Here’s a GREAT sounding recipe to help you eat all those delicious tomatoes we’ve been getting. Especially the big bags of seconds, ugly tomatoes may just taste better.
|Roasted Curried Tomatoes with Fried Paneer and Rice
Recipe type: Vegetarian Main Course
Author: Erin Alderson
- 2 cups cherry tomatoes
- 1/2 medium onion
- 1/2 medium red pepper
- 1-2 tablespoons good quality curry powder
- 2 tablespoons olive oil
- 8-10 1/2″ paneer cubes
- 1/2 cup brown rice
- Parsley, to serve
- Preheat oven to 375˚.
- Slice cherry tomatoes in half and roughly chop the onion and red pepper. Toss with 1-2 tablespoons curry powder and 1 tablespoons olive oil. Place on a covered baking tray and roast for 30-40 minutes. Tomatoes should be soft and beginning to brown.
- In a medium pot, cover rice with water (like you were boiling pasta). Bring to a boil and continue to cook until rice is tender, 30-35 minutes. Drain and set aside.
- In a medium skillet over medium-low heat, add olive oil. Toss in paneer cubes and roughly cook on each side until lightly brown.
- To serve, toss together rice, tomatoes, and paneer. Sprinkle with parsley.
Pesto Zucchini “Noodles”
1-2 zucchini or summer squash
1 bunch spinach 1 bunch arugula
1⁄2 cup Parmesan, grated
1⁄2 cup pine nuts, toasted
juice from 1 lemon
1⁄2 cup extra virgin olive oil
1⁄2 tsp sea salt
Wash and dry the spinach and arugula thoroughly. Place it in the bowl of a food processor with the lemon juice, pine nuts, salt, pepper and cheese. Pulse until finely chopped. With the motor running, slowly add the olive oil to form a smooth, thick paste.
Cut zucchini in half. Then slice each half lengthwise very thinly and stack each slice (You can also use a vegetable peeler and try and rotate around the zucchini, so that each strip has some skin and mostly flesh.). Next slice thin “noodles” lengthwise and set in a bowl. Gently toss the noodles with a couple of tablespoons or more of the pesto until well coated. Serve garnished with a sprinkle of Parmesan and a drizzle of olive oil.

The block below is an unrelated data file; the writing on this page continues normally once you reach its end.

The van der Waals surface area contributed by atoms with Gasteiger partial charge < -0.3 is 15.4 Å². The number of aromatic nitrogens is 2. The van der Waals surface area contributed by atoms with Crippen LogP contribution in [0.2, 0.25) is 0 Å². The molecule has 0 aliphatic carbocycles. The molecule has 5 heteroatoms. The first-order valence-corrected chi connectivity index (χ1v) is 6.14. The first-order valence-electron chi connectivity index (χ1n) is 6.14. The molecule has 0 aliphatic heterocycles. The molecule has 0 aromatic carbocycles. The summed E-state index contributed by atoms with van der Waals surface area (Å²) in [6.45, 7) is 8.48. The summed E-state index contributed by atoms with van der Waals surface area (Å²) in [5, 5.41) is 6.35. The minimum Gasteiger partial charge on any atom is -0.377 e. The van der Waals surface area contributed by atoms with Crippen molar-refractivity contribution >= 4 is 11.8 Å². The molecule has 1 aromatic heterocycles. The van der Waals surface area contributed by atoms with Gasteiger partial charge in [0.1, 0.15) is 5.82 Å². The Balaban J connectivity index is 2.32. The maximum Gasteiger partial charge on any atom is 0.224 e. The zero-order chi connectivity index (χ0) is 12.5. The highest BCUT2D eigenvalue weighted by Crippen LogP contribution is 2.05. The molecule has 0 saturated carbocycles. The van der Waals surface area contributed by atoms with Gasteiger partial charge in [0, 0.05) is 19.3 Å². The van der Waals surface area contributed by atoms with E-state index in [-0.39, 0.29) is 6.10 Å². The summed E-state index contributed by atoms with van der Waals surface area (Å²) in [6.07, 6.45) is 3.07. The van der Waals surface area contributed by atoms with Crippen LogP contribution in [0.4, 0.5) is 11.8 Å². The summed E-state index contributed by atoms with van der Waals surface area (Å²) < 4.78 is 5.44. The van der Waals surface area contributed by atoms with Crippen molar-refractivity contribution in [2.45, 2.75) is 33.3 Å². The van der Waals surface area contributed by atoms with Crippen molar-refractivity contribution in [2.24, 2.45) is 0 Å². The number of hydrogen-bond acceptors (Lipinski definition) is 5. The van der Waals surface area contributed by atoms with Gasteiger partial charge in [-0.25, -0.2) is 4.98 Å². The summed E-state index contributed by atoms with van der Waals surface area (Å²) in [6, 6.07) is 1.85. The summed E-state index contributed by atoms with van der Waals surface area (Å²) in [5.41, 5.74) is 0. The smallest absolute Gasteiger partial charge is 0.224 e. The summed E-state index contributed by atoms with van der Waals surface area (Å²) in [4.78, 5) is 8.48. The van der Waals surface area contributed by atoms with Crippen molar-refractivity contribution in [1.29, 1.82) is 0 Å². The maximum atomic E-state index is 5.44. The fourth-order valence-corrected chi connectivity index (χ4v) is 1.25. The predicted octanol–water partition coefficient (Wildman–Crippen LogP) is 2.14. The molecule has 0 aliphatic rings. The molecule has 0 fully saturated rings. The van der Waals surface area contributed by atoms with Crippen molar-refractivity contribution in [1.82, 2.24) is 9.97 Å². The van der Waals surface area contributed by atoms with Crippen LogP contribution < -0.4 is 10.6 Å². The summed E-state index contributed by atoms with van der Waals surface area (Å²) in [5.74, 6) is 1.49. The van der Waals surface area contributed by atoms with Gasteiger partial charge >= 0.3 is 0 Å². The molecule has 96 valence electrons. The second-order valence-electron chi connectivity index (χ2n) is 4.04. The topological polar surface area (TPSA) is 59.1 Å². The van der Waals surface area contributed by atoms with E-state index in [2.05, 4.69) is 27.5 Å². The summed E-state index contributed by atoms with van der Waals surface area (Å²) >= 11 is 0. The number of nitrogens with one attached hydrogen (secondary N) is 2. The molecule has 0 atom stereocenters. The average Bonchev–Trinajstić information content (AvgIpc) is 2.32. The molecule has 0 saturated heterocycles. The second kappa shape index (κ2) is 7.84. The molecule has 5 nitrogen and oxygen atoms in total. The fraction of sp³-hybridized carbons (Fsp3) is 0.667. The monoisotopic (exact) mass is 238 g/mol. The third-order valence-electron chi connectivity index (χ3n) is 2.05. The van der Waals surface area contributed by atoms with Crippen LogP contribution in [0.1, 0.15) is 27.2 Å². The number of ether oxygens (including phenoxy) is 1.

Note: This recipe makes extra pesto—it freezes well.
Kale Salad with Anchovy Dressing
1/3 c olive oil
1 small tin of anchovies
3 small garlic cloves, sliced
pinch of red pepper flakes
Juice of 2 lemons, separate
1 bunch of kale (washed, stemmed, then shredded)
1 carrot, shredded into ribbons with a peeler
1/2 c finely grated Grana Padano or other salty Italian cheese
1/3 c pine nuts, toasted (or try hazelnuts or almonds, also toasted)
1/4 c dried cranberries
Heat the olive oil gently in a small frying pan, once shimmering, add the anchovies and heat through, whisk gently until they start to break up.
Once the anchovies have sort of dissolved in the oil and smell nutty, turn off the heat and add the garlic, red pepper flakes, and cracked black pepper.
In a large bowl, toss the kale with the warm oil and the juice of 2 lemons (1/3 to 1/2c) until coated, but not drowned, then toss with half the cheese, half the nuts, half the cranberries, and all of the carrot ribbons.
Let the dressed salad sit for at least 5 minutes then the serve sprinkled with the remainder of the cheese, nuts and cranberries.
Beet Yogurt Dip – A lovely, magenta colored treat. Make parve by substituting a can of rinsed chick peas and the optional tahini for the yogurt to make beet hummos!
1 lb of beets, washed and trimmed
4 cloves of garlic, unpeeled
1 c greek yogurt
1-2 Tbl lemon juice
2 Tbls tahini (optional)
salt to taste
lavash or pita chips for serving/eating